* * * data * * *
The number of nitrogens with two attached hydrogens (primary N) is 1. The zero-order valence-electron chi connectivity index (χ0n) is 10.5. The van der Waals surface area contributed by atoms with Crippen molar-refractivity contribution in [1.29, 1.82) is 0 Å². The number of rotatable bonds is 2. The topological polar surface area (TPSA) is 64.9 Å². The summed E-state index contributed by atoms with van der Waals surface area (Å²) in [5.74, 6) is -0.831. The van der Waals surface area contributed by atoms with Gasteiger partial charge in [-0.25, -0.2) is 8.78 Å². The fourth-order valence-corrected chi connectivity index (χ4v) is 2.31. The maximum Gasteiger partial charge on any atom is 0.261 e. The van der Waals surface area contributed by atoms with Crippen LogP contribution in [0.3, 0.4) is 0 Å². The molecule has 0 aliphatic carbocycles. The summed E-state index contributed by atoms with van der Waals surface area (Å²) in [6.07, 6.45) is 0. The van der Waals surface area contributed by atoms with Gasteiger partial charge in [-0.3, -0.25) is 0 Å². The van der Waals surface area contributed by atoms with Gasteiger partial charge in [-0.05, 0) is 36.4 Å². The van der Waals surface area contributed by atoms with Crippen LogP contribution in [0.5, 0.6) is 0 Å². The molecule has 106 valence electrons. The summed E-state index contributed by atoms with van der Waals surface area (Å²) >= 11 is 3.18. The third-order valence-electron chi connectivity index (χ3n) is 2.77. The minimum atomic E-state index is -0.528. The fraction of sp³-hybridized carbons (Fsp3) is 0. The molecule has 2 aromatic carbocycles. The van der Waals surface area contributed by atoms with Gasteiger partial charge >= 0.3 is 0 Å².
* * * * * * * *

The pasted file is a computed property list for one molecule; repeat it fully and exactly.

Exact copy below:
The number of nitrogens with two attached hydrogens (primary N) is 1. The zero-order valence-electron chi connectivity index (χ0n) is 10.5. The van der Waals surface area contributed by atoms with Crippen molar-refractivity contribution in [1.29, 1.82) is 0 Å². The number of rotatable bonds is 2. The topological polar surface area (TPSA) is 64.9 Å². The summed E-state index contributed by atoms with van der Waals surface area (Å²) in [5.74, 6) is -0.831. The van der Waals surface area contributed by atoms with Gasteiger partial charge in [-0.25, -0.2) is 8.78 Å². The fourth-order valence-corrected chi connectivity index (χ4v) is 2.31. The maximum Gasteiger partial charge on any atom is 0.261 e. The van der Waals surface area contributed by atoms with Crippen LogP contribution in [0.3, 0.4) is 0 Å². The molecule has 0 aliphatic carbocycles. The summed E-state index contributed by atoms with van der Waals surface area (Å²) in [6.07, 6.45) is 0. The van der Waals surface area contributed by atoms with Gasteiger partial charge in [-0.3, -0.25) is 0 Å². The van der Waals surface area contributed by atoms with Gasteiger partial charge in [-0.05, 0) is 36.4 Å². The van der Waals surface area contributed by atoms with Crippen LogP contribution in [0.5, 0.6) is 0 Å². The molecule has 106 valence electrons. The summed E-state index contributed by atoms with van der Waals surface area (Å²) >= 11 is 3.18. The third-order valence-electron chi connectivity index (χ3n) is 2.77. The minimum atomic E-state index is -0.528. The fraction of sp³-hybridized carbons (Fsp3) is 0. The molecule has 2 aromatic carbocycles. The van der Waals surface area contributed by atoms with Gasteiger partial charge >= 0.3 is 0 Å².